Thursday, November 26, 2009

203 - Vayeitzei

After Yaakov Avinu married whom he thought was Rachel, the Torah tells us, "And it was inthe morning and behold she was Leah" (Bereishis29, 25). Rashi notes that at night he was not able to distinguish that she was Leah. He explains that Yaakov gave Rachel signs, lest Lavan try to switch her with another girl. When Rachel realized that Lavan was planning to substitute Leah for her, Rachel gave over the signs to Leah so that she not be embarrassed.

Rav Wolbe (Shiurei Chumash) suggests that we take a minute to appreciate Rachel's greatness. She knew good and well that Yaakov would father all the shevatim and hence the entire Jewish Nation. Additionally, she had no idea if Lavan would also agree to marry her off to Yaakov, nor if Yaakov would agree to marry another wife. By giving over the signs to her sister, she was in essence giving up an eternity that was rightfully hers. She was giving up the chance to mother the chosen nation: the purpose behind the creation of the world.

Although Chazal tell us that it is better for one to throw himself into a fiery furnace than to embarrass his friend in public, this refers to one who actively embarrasses his friend. This was not the case with Rachel, since even with her playing a passive role Leah would have been embarrassed. Therefore, Rachel was in no way obligated to do what she did, and with superhuman strength she overcame all her emotions and saved her sister from disgrace. While she understood the enormity of the significance of giving birth to the Jewish Nation, she also understood that it is impossible to build upon someone else's humiliation.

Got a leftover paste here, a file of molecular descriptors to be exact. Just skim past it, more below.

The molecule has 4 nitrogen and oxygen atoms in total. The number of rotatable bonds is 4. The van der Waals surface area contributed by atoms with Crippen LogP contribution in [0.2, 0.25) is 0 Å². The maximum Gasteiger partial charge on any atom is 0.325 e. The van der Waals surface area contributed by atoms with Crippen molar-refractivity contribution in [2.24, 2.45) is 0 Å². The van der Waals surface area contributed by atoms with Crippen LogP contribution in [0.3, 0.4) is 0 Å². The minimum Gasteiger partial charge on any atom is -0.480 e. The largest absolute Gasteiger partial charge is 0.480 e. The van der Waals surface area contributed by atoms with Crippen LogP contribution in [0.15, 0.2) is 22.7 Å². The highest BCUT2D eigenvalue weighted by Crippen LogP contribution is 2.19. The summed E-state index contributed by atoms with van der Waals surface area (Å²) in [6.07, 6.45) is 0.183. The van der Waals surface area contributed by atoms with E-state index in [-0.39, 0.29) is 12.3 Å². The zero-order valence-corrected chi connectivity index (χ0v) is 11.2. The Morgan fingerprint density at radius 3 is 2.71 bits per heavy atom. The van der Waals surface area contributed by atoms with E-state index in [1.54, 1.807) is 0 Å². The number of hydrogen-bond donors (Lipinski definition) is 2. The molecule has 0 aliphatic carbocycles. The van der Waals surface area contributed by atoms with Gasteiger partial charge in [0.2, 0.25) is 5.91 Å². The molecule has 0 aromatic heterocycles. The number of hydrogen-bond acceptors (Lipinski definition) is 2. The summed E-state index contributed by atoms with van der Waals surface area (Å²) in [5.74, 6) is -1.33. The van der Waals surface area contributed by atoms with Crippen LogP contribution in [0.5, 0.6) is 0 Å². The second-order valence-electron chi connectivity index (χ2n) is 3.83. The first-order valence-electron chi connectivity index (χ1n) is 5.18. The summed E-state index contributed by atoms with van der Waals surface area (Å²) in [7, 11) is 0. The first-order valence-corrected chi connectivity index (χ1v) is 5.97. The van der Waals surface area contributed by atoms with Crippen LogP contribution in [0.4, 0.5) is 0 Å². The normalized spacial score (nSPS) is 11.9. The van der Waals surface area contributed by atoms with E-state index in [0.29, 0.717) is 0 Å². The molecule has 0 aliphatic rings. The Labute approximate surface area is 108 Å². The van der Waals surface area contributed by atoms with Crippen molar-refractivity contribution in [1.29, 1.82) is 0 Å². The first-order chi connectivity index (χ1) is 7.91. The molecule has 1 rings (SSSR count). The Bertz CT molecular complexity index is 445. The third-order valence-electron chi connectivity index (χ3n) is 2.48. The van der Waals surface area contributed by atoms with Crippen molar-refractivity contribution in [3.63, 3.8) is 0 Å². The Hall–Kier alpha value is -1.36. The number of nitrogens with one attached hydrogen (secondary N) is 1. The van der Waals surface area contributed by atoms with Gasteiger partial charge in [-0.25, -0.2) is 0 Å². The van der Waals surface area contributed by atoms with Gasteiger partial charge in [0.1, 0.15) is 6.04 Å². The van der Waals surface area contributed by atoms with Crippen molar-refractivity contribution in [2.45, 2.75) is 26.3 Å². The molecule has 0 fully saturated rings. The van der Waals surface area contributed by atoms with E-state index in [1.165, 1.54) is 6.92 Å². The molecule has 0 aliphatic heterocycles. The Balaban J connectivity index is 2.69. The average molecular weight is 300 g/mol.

Later in this parsha we find a similar level of consideration on Leah's part. "Afterwards she [Leah] had a child and named her Dinah" (ibid. 30, 21). Rashi tells us that Dinah was so named because Leah, so to speak, made a "judgment" (din) with herself. She calculated that if she would have a seventh son, Rachel would not even have as many sons as each of the two maidservants, so she prayed to Hashem, and He changed the child into a daughter. Leah wanted to mother as many shevatim as possible. However, since her intentions were entirely l'sheim shamayim, when this desire would have contributed to someone else's embarrassment, she did everything in her power to prevent her ambition from coming to fruition.

The extent of one's actions l'sheim shamayim can be defined by how he acts when his actions might hurt another person's feelings. If he refrains from his course of action, he has not only proven that he acts truly for the sake of Heaven, he has emulated our matriarchs in conquering his negative middos in a superhuman fashion!

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